The USC Dornsife College of Letters, Arts and Sciences/Los Angeles Times Poll was conducted online by SurveyMonkey. It surveyed 2,009 voters in California and 3,035 nationwide. It has an error estimate of plus or minus 3 percentage points for the statewide sample and 2.5 percentage points for the national sample.
The poll found that white voters in California were far more unhappy with the state's overall economic situation than were other groups; nearly two-thirds were dissatisfied. But barely 1 in 5 black, Latino and Asian voters said California's economy was in bad shape.
That greater satisfaction with economic conditions on the part of black and Latino voters is true even though only 16% of black and Latino voters said they were personally advancing economically. In comparison, 26% of white and Asian voters thought they were getting ahead financially.
One reason black and Latino voters may be more satisfied even though they rated their current economic conditions lower is that they were more likely to express hope about the future. Among black Californians, 62% said they were hopeful about their economic futures, and among Latinos, 57% said so. Among white Californians, only 48% said they were hopeful, while a majority, 52%, said they were anxious.
Regardless of race, women were more gloomy than men about the state's economy: Nearly two-thirds were dissatisfied, while only 56% of men were unhappy. Men also reported being a bit more hopeful than women about prospects for improving their personal finances.
A big source of anxiety for many California voters is globalization, the poll found. Just 23% said they thought it was making their personal financial situation easier; 42% thought it was making it harder.
Older voters were most resistant. About half of those 50 and older believed globalization was straining their finances. Only about a third of younger voters thought globalization was making their personal financial situation harder.
Voters viewed the technology revolution more favorably: 56% said tech's increasing importance to the economy had made their personal financial situation easier, and just 20% said it had made it harder.
The Inland Empire was the only region where fewer than half of voters saw the rise of tech as a positive force on their personal well-being.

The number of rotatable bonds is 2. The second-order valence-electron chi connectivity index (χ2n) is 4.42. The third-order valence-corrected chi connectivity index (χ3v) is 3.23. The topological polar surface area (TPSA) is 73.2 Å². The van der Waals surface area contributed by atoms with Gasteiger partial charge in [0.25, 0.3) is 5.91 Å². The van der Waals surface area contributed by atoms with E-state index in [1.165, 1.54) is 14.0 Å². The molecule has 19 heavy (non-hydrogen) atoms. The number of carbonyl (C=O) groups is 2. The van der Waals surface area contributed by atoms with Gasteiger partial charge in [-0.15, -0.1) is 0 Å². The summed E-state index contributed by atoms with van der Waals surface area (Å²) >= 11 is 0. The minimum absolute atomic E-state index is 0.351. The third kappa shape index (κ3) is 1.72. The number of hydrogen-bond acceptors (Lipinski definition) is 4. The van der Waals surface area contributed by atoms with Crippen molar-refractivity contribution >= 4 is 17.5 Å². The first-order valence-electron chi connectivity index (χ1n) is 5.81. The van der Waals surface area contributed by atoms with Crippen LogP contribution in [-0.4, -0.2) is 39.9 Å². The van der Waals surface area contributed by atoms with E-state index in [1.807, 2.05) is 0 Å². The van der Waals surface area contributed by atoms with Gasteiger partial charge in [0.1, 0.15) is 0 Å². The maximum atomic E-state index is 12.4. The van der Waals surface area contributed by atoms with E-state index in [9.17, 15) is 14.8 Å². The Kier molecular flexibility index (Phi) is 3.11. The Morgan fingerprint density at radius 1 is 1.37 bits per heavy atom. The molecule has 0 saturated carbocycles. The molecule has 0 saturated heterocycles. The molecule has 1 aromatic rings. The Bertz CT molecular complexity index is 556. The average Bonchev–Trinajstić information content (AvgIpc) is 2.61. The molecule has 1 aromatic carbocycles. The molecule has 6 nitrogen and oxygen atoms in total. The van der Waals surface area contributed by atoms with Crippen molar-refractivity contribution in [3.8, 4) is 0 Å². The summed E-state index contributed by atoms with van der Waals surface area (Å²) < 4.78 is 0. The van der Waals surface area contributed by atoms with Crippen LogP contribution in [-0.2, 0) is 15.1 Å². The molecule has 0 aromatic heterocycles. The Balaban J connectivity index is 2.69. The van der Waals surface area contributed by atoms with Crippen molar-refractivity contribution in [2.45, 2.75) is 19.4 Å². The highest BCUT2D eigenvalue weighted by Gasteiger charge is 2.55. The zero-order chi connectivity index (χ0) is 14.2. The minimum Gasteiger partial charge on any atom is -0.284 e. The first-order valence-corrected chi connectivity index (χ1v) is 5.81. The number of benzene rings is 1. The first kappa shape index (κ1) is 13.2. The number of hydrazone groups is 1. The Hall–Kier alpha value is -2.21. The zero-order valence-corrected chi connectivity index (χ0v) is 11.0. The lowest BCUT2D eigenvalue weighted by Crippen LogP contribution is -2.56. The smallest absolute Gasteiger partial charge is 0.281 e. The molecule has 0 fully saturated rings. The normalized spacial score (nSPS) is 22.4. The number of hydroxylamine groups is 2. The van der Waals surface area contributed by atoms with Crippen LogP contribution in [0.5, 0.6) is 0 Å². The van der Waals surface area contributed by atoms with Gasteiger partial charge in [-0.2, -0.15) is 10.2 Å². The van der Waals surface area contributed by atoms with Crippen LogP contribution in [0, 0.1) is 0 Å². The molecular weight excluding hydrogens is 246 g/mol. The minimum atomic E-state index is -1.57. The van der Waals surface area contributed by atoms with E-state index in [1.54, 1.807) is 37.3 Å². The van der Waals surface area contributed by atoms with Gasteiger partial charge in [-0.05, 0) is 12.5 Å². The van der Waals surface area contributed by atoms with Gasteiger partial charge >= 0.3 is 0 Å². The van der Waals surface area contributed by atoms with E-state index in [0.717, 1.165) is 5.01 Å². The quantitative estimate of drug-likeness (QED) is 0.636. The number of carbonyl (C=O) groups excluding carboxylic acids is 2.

Statewide, voters ages 50 to 64 also were less bullish about technology. One in four said its growing importance to the economy was making their financial situation harder. The larger number of middle-aged voters saying technology was making their situation harder contrasted both with younger voters, who face less of a challenge in adapting to new technologies, and older voters who have largely left the workforce.
As a whole, California voters were more positive about tech's influence than the rest of the country: 56% said its growing importance was making their personal financial situation easier; nationwide, just 47% felt that way.
The financial windfall that tech has produced for the Bay Area has given it a markedly more positive economic outlook than much of the rest of the state. While 33% of Bay Area voters said they were getting ahead financially, just 17% felt that way in the Central Valley, 18% in the Inland Empire, 20% in Los Angeles County, and 22% in Orange and San Diego counties.
In most of the state, at least 1 in 5 voters said they were falling behind financially; in the Bay Area, just 14% said they were losing ground. Statewide, 57% said they had just enough money to maintain their standard of living; only 50% said that in the Bay Area. And while 19% of voters statewide were very hopeful that their personal finances would improve in the next few years, it was 24% in the Bay Area.
"Because you're looking at a sector that is enjoying such great economic success," Schnur said, "it's not surprising that the people who live there are much more optimistic about their economic prospects going forward."